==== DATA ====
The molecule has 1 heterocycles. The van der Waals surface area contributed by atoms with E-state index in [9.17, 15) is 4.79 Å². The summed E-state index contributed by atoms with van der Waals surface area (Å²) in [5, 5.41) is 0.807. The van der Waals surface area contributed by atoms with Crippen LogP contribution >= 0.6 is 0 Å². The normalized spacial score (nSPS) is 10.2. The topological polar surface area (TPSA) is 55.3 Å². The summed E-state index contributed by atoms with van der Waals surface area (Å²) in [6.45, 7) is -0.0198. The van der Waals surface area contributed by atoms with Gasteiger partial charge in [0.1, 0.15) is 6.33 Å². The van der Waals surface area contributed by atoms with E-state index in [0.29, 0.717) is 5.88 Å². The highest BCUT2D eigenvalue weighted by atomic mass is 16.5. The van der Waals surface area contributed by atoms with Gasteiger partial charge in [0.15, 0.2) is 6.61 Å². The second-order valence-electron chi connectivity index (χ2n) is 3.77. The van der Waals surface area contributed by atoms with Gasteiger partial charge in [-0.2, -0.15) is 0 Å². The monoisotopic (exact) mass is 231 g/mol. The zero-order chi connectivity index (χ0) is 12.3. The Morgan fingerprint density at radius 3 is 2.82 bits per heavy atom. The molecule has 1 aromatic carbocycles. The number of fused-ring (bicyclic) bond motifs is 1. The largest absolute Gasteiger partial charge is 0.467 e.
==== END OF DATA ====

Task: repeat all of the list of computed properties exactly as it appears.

The molecule has 1 heterocycles. The van der Waals surface area contributed by atoms with E-state index in [9.17, 15) is 4.79 Å². The summed E-state index contributed by atoms with van der Waals surface area (Å²) in [5, 5.41) is 0.807. The van der Waals surface area contributed by atoms with Crippen LogP contribution >= 0.6 is 0 Å². The normalized spacial score (nSPS) is 10.2. The topological polar surface area (TPSA) is 55.3 Å². The summed E-state index contributed by atoms with van der Waals surface area (Å²) in [6.45, 7) is -0.0198. The van der Waals surface area contributed by atoms with Gasteiger partial charge in [0.1, 0.15) is 6.33 Å². The van der Waals surface area contributed by atoms with E-state index in [0.29, 0.717) is 5.88 Å². The highest BCUT2D eigenvalue weighted by atomic mass is 16.5. The van der Waals surface area contributed by atoms with Gasteiger partial charge in [0.15, 0.2) is 6.61 Å². The second-order valence-electron chi connectivity index (χ2n) is 3.77. The van der Waals surface area contributed by atoms with Gasteiger partial charge in [-0.2, -0.15) is 0 Å². The monoisotopic (exact) mass is 231 g/mol. The zero-order chi connectivity index (χ0) is 12.3. The Morgan fingerprint density at radius 3 is 2.82 bits per heavy atom. The molecule has 1 aromatic carbocycles. The number of fused-ring (bicyclic) bond motifs is 1. The largest absolute Gasteiger partial charge is 0.467 e.